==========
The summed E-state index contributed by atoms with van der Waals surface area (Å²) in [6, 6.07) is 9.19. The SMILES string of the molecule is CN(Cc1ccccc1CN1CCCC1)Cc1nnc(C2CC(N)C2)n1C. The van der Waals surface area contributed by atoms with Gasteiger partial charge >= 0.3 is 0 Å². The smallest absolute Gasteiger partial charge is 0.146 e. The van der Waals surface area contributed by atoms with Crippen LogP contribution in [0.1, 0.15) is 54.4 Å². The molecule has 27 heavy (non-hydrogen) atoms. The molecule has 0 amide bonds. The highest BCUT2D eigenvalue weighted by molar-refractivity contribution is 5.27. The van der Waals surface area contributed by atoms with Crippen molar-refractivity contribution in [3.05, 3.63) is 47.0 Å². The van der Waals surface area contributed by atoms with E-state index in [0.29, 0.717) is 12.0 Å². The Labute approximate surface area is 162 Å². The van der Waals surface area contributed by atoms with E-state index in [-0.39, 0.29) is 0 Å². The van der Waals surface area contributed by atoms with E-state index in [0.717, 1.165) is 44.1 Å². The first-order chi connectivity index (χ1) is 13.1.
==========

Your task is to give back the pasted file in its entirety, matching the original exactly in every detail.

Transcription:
The summed E-state index contributed by atoms with van der Waals surface area (Å²) in [6, 6.07) is 9.19. The SMILES string of the molecule is CN(Cc1ccccc1CN1CCCC1)Cc1nnc(C2CC(N)C2)n1C. The van der Waals surface area contributed by atoms with Gasteiger partial charge >= 0.3 is 0 Å². The smallest absolute Gasteiger partial charge is 0.146 e. The van der Waals surface area contributed by atoms with Crippen LogP contribution in [0.1, 0.15) is 54.4 Å². The molecule has 27 heavy (non-hydrogen) atoms. The molecule has 0 amide bonds. The highest BCUT2D eigenvalue weighted by molar-refractivity contribution is 5.27. The van der Waals surface area contributed by atoms with Crippen molar-refractivity contribution in [3.05, 3.63) is 47.0 Å². The van der Waals surface area contributed by atoms with E-state index in [0.29, 0.717) is 12.0 Å². The Labute approximate surface area is 162 Å². The van der Waals surface area contributed by atoms with E-state index in [-0.39, 0.29) is 0 Å². The van der Waals surface area contributed by atoms with E-state index in [0.717, 1.165) is 44.1 Å². The first-order chi connectivity index (χ1) is 13.1.